Hope as Malawi’s first Bt Maize trials register excellent performance

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Scientists at Malawi’s Lilongwe University of Agriculture and Natural Resources (LUANAR) have expressed their joy following the excellent performance of the first Bt Maize Confined Field Trial (CFTs).

While speaking to the Seed Trade Association of Malawi (STAM) Biotech and Innovation Committee who made a seeing is believing tour of the site at Bunda College, the scientists led by Dr Abel Sefasi noted that the varieties that they had planted three months ago have shown that they can withstand Fall armyworm.

“We were testing against insect resistance to Fall armyworm. Whereas the Bt maize variety withstood the insect, the ordinary maize which does not have the Bt gene was eaten up by the insects,” said Dr Sefasi.

He is a Molecular Biologist and holds a PhD in Plant Breeding and Biotechnology from Makerere University in Uganda.

The CFTs were planted on December 26, 2023.

bt maize
Mr Nessimu Nyama, Secretary General of Seed Trade Association of Malawi fields questions from a journalist outside the area designated for BT Maize trials.

According to Dr Trust Donga the entomologist in the project and Prof James Bokosi who is the project advisor from the same university who are also involved in the project said that he was happy with the manner their team was handling the trials.

High performance

The Committee, led by STAM Secretary General, Nessimu Nyama expressed optimism that Malawi will soon benefit from the labours of the researchers. It is supported by funds from the African Seed Trade Association’s (AFSTA) Plant Biotechnology Project.

“Looking at the performance of the maize now at these confined trials, we can clearly see that those that were treated with traits of tolerance have done better than the untreated maize. Farmers in Malawi will benefit as they will have seeds that tolerate insect pests such as Fall armyworm,” said Nyama.

According to Dr Sefasi, it will take another three seasons for the scientists to introduce the BT maize into the market. This will only happen if the National Biosafety Authority of Malawi approves the trials as successful. The approval by the NBA will be followed by checking the crop performance in different agro-ecologies of the country. The expected time for this crop to be in the market may be well after 2028.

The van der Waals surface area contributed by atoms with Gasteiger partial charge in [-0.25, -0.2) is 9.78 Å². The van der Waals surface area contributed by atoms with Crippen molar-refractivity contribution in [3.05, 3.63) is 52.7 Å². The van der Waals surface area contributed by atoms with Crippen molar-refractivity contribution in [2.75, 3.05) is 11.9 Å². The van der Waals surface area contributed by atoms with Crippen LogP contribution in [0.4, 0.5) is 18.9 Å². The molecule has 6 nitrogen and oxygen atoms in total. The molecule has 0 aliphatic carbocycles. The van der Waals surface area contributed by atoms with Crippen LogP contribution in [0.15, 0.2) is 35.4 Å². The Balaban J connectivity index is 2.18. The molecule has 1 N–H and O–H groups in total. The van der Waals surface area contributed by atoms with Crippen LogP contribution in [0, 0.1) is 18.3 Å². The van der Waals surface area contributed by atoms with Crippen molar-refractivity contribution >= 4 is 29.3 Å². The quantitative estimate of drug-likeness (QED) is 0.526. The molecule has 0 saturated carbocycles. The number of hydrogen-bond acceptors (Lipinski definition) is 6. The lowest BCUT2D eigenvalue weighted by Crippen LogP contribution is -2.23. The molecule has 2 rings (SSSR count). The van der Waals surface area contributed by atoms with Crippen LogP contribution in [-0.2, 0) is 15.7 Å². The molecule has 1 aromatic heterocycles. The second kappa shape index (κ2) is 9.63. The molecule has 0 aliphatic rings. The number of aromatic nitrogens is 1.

Should the BT maize be approved in the country, it will be the second genetically modified crop to have been licensed in the Southern Africa country. About four years ago, the country approved the commercialization of Bt cotton which has since been taken up by thousands of farmers in Malawi. About 94% of the land in Malawi is currently planted with the Bt cotton.

Looking at the performance of the maize now at these confined trials, we can clearly see that those that were treated with traits of tolerance have done better than the untreated maize. Farmers in Malawi will benefit as they will have seeds that tolerate insect pests such as Fall armyworm

STAM Secretary General, Nessimu Nyama

Experts point out that the GM maize will help bridge the gap the country experiences annually in maize production. Currently maize production is estimated at a below‑average level of 3.5 million tonnes in 2023. The low maize outturn primarily reflects a downturn in yields, and secondarily localized crop losses and damage in southern districts due to flooding caused by the passing of Cyclone Freddy in March last year.

Genetically modified organisms or GMOs has become the common term consumers and popular media use to describe foods that have been created through genetic engineering. Genetic engineering is a process that involves identifying the genetic information—or “gene”—that gives an organism (plant, animal, or microorganism) a desired trait; copying that information from the organism that has the trait; inserting that information into the DNA of another organism and then growing the new organism.

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